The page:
When we humans forget we are animals, we become inscrutible to ourselves. While we are unique as a species, we have much to learn from our primate cousins. A recent discovery is that, like humans, the other great apes may experience a “mid-life crisis” like we humans.

Chimpanzees and orangutans may experience a “mid-life crisis” like humans, a study suggests.

An international team of researchers assessed the well-being and happiness of the great apes.

They found well-being was high in youth, fell to a low in midlife and rose again in old age, similar to the “U-shape curve” of happiness in humans.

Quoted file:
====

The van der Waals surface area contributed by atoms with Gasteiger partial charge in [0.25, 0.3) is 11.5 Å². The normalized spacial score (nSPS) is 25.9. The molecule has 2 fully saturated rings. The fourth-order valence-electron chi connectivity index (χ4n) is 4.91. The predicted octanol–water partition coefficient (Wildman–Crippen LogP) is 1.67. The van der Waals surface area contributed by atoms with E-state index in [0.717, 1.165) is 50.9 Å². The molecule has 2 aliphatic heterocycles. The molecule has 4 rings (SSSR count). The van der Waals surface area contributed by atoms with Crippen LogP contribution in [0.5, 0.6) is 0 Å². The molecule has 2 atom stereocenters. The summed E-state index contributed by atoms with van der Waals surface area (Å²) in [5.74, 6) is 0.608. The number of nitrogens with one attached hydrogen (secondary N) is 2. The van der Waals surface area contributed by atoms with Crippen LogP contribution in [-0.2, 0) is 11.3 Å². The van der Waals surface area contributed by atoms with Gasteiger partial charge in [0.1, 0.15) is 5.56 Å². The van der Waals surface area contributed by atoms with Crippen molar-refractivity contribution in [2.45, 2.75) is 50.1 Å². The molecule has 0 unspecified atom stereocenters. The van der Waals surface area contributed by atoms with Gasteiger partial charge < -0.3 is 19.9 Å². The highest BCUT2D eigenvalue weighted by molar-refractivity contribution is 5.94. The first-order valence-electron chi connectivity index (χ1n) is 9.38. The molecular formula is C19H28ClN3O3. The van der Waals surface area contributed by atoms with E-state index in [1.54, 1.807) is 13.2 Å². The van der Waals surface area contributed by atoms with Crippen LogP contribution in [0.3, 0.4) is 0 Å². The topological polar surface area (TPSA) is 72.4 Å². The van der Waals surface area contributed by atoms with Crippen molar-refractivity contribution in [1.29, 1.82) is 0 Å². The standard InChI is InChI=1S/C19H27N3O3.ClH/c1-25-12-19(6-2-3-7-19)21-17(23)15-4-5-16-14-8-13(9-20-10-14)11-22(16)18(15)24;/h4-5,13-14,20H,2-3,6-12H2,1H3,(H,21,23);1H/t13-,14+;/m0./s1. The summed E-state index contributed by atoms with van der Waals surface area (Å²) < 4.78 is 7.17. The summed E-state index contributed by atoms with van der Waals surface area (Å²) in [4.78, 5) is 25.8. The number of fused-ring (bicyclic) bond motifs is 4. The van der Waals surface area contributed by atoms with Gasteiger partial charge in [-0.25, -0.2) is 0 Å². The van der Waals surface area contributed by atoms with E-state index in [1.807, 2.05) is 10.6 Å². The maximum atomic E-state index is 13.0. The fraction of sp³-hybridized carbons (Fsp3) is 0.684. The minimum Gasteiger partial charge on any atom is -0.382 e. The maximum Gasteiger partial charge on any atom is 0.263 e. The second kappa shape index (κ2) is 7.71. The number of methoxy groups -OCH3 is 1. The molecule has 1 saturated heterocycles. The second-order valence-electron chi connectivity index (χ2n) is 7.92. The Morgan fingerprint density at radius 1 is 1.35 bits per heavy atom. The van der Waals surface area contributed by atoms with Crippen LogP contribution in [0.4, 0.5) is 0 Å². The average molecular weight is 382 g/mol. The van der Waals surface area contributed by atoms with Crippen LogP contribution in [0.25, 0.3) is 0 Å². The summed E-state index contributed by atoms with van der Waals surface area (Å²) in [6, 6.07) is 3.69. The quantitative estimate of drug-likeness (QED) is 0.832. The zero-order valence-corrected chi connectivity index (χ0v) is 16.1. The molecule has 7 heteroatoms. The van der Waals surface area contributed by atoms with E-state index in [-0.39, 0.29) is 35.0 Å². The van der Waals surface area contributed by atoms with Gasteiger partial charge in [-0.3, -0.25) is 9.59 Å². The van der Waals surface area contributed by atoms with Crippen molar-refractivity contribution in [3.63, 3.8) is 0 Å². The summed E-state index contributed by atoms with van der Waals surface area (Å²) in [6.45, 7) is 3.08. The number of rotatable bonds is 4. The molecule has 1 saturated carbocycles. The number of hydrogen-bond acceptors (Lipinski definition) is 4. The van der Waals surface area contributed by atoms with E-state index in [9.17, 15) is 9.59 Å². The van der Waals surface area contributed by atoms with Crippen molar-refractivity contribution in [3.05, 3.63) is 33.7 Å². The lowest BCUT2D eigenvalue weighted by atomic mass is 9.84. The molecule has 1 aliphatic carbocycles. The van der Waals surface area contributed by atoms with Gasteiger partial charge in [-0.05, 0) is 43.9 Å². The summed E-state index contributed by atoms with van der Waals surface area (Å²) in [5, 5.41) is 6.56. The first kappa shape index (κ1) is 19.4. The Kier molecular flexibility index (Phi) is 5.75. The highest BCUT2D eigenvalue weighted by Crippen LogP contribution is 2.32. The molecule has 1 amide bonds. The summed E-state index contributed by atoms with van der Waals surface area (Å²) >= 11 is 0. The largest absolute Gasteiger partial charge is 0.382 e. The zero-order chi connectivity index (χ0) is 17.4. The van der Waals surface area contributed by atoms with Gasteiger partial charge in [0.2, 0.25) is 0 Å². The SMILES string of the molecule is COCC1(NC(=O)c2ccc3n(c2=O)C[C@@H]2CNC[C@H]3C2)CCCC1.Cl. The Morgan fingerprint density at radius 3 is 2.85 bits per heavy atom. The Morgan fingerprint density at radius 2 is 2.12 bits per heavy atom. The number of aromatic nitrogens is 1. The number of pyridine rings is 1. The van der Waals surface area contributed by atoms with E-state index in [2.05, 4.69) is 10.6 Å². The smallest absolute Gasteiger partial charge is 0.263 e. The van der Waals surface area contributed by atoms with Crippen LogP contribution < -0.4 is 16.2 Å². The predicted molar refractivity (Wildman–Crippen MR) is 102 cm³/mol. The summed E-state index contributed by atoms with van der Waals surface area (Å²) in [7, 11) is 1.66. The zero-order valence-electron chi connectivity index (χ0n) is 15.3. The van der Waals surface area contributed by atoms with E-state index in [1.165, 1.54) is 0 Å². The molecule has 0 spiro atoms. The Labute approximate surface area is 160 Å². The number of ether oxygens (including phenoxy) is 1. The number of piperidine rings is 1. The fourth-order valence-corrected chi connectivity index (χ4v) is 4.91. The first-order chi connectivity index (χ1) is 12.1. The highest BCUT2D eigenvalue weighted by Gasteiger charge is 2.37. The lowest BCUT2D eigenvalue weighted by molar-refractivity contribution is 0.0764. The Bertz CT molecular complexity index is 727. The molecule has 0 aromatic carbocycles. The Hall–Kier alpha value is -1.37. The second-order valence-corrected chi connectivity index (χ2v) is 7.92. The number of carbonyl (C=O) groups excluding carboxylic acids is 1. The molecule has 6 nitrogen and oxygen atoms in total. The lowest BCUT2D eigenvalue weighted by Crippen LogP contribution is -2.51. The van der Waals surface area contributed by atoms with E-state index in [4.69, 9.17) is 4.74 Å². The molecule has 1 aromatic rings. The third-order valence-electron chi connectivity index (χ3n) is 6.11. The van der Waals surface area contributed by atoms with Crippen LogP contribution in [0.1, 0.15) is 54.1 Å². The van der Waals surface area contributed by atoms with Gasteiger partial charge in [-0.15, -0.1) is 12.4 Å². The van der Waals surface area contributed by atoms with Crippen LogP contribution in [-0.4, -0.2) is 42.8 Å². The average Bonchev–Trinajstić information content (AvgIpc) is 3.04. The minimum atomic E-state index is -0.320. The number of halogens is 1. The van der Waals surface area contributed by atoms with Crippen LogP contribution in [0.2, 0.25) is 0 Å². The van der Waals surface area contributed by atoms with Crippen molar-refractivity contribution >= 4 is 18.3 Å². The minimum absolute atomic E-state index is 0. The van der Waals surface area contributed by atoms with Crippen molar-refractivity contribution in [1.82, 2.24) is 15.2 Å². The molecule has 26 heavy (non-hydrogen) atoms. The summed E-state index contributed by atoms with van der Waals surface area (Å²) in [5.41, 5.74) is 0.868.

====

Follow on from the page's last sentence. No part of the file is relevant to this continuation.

The study was based on observations of over 500 apes by the people that knew their behavior patterns. status and roles in their group.

The study showed that male and female humans, chimpanzees and orangutans have the same U-shaped curve despite differences in social roles, and the phenomenon is therefore not uniquely human.

Observers noted chimpanzee males compensated for the downturn by trying to mate with more females or trying to hoard more resources. The study meshes well with the data suggesting that humans have a mid-life downturn in happiness indicators regardless of education, income or marriage. but knowing such feelings are organic and not situational may be the key in not acting them out in unhealthy ways.